“Some brides blush, and some do not,” Boult said. “But, mistress, since I have bargained for the joint —”
Bawd, who knew what he wanted, said, “— you may cut a morsel off the spit.”
Pandar, Bawd, and Boult all regarded the prostitutes as merchandise rather than full human beings. To them, prostitutes were creatures and stuff and pieces, and now a piece of roast meat. Certainly, Marina was a piece — a masterpiece of virtue, not the piece of ass they thought she was.
Bawd would allow Boult to have sex with Marina — after her virginity had been sold.
“I have permission, then?” Boult asked.
“Who would deny you permission?” Bawd replied.
She said to Marina, “Come, young one, I like your clothing well.”
Boult said, “Yes, indeed. Her clothing shall not be changed yet.”
He meant that soon enough Marina would wear the clothing of a prostitute, but for now her fine clothing increased her price.
Bawd gave Boult some money and said, “Boult, spend that in the town. Tell everyone what a guest we have here. You’ll lose nothing by men visiting our guest because you shall earn some tips.
“When nature formed this piece, she meant you a good turn. You will make some money from this piece and have a turn with her in bed. Therefore, tell everyone what a paragon of beauty she is, and you will make a profit out of your advertising.”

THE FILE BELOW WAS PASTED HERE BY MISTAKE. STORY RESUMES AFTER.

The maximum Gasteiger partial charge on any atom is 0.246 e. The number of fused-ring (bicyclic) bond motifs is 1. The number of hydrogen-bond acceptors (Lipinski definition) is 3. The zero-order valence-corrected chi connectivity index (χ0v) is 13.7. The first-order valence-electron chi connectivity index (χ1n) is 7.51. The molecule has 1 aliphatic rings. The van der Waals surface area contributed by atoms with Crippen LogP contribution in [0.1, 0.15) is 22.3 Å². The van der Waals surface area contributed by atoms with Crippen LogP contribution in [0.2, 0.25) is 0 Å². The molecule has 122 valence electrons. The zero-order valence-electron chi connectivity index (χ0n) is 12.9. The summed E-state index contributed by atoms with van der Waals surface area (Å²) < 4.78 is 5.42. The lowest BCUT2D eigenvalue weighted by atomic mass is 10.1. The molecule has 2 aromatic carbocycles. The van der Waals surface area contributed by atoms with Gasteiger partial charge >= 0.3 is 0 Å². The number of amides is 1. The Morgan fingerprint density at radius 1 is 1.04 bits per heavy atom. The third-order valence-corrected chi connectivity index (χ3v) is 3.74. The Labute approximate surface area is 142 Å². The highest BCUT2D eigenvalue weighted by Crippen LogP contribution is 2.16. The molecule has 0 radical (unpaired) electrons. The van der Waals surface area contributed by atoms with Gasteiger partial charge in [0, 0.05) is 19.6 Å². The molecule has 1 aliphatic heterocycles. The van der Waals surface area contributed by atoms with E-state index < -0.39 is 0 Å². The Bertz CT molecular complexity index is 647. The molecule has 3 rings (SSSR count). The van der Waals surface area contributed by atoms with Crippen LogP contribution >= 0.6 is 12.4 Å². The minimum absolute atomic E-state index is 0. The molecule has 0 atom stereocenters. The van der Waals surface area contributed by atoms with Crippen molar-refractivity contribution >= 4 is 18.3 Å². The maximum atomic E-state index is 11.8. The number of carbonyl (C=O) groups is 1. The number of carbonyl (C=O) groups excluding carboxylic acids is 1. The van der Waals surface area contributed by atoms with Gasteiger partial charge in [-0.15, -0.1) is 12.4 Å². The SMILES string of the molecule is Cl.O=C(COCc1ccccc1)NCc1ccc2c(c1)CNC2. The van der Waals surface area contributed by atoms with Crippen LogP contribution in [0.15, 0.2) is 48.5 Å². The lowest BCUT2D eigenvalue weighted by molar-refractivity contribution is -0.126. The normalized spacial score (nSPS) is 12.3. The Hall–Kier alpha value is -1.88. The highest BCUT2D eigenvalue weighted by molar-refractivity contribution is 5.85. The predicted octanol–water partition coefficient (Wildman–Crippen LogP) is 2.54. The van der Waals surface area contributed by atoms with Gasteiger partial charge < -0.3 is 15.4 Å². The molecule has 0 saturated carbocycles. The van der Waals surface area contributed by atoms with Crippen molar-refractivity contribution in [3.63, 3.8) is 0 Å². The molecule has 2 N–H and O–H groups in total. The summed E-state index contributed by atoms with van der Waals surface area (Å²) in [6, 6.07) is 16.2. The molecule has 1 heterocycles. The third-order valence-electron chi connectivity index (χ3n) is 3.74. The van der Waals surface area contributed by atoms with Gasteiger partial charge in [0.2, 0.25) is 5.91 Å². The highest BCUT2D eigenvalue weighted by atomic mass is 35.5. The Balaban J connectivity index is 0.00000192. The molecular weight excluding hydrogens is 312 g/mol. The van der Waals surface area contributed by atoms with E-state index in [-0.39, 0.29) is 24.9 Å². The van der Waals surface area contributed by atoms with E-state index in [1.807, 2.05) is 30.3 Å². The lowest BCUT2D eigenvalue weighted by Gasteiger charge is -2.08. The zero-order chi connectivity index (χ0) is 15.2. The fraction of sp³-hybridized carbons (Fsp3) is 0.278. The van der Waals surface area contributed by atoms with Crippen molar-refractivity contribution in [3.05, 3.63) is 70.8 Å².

“I tell you, mistress, thunder shall not so awaken the eels in their muddy beds as my describing her beauty shall stir up the trouser-snakes of the lewdly inclined,” Boult said. “I’ll bring home some customers tonight.”
“Come,” Bawd said to Marina, “and follow me.”
“If fires are hot, knives sharp, or waters deep, untried I still my virgin knot will keep,” Marina said.
She meant that she would commit suicide if that was what it took to remain a virgin.
She then said, “Diana, virgin goddess, aid me and help me keep my virginity!”
“What have we to do with Diana?” Bawd asked, amused. “Please, come with me.”
Copyright by Bruce D. Bruce; All Rights Reserved